Not in the ANC’s name

2014-02-16 14:00

The ANC in Gauteng has distanced itself from four men wearing party T-shirts who were arrested for public violence during the DA’s jobs march on Wednesday.

Sello Sekhokho (30), Nkosinathi Sithebe (26), Robert Ntambo (49) and Joseph Khumalo (29), were arrested after allegedly throwing rocks at DA marchers in the Joburg CBD.

Nkenke Kekana, ANC spokesperson in Gauteng, said the party did not know who the men were and where they came from. “We are trying to find out who they are. They could very well be a bunch of thugs. We are very disappointed that they took advantage of a gathering meant to be peaceful to create drama. We don’t encourage violence. We are a peaceful organisation.”

City Press found a Sello Sekhokho on Facebook who is friends with Johannesburg and Tshwane mayors, Parks Tau and Kgosientso Ramokgopa.

He is also friends with Gauteng Arts and Culture MEC Lebogang Maile and Khusela Sangoni-Khawe, spokesperson for the ANC Women’s League.

It is not clear if the profile belongs to the Sekhokho who was arrested on Wednesday, but the user posted photographs from the march, including a picture of an injured and bleeding white man in a DA T-shirt. The caption Sekhokho had written read: “One mlungu [white person] down.”

Minutes earlier, he had posted a photo with throngs of ANC supporters captioned: “Jouberg (sic) is painted yellow, in our numbers we are here.”

On the day before the march, he posted on his timeline: “De general is ready to defend an protect de anc tomorrow, frm medam an her yes mem (sic) boyfriends.”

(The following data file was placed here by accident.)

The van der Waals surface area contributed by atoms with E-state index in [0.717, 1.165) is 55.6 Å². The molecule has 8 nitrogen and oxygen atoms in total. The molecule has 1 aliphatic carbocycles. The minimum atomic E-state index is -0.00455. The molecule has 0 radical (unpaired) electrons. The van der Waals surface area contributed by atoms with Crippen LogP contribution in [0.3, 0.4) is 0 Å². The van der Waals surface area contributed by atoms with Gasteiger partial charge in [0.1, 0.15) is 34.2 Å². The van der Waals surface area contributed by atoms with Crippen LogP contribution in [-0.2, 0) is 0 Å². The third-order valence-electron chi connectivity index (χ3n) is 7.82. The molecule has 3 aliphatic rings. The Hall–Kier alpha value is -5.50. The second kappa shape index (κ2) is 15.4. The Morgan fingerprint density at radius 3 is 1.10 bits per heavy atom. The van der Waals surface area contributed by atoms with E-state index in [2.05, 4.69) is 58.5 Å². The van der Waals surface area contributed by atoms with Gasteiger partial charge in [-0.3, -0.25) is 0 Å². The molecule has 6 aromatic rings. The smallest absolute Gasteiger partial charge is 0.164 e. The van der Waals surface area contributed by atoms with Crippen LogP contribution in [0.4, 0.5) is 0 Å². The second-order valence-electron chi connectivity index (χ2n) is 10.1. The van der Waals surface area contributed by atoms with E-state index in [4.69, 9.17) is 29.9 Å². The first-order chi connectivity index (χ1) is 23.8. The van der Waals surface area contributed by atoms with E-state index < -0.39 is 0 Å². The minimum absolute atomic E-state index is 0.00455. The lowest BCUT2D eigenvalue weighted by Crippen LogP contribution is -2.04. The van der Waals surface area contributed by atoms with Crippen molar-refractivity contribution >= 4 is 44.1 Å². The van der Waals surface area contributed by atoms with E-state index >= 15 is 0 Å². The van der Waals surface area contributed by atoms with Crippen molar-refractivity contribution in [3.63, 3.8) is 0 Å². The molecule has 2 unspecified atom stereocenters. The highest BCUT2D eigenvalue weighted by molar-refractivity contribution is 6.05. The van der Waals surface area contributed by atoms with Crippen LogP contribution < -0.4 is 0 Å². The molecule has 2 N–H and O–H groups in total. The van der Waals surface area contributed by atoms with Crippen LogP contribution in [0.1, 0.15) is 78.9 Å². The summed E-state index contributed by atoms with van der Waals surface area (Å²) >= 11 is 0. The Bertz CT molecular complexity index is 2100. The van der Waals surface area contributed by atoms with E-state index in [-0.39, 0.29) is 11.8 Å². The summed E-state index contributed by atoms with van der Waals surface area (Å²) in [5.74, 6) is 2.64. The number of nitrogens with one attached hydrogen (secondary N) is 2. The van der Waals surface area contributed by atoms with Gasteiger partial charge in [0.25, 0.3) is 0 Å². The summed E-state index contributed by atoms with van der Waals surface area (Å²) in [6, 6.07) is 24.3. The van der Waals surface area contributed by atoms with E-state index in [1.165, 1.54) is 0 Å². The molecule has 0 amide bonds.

In an opinion piece that appears in City Press today, ANC spokesperson Jackson Mthembu offered a look at how the party and the DA apparently tried to negotiate the terms of the march.

In it, he says: “In an engagement with ANC secretary-general Gwede Mantashe, the DA Gauteng leadership agreed that marching to the ANC head office was ill informed and ran the risk of inciting ANC members and supporters to defend the organisation’s headquarters, Chief Albert Luthuli House.”

But the DA’s spokesperson, Mike Moriarty, gave a different version, saying that he was tasked by his party to call and tell the ANC about the planned march early in January.

“When I spoke to [Mantashe], he asked me what exactly it was that we wanted to do. When I told him that we wanted to march and submit a memorandum, he told me the ANC was also going to respond by marching to our offices,” Moriarty said.

Moriarty added that Mantashe called him back a few days later to inform him that the ANC had decided it would no longer march to the DA’s offices. “He told me they would have a mass of people to welcome us at Luthuli House.”

The “welcome” included bricks and petrol bombs and the DA march had to turn back before reaching Luthuli House.

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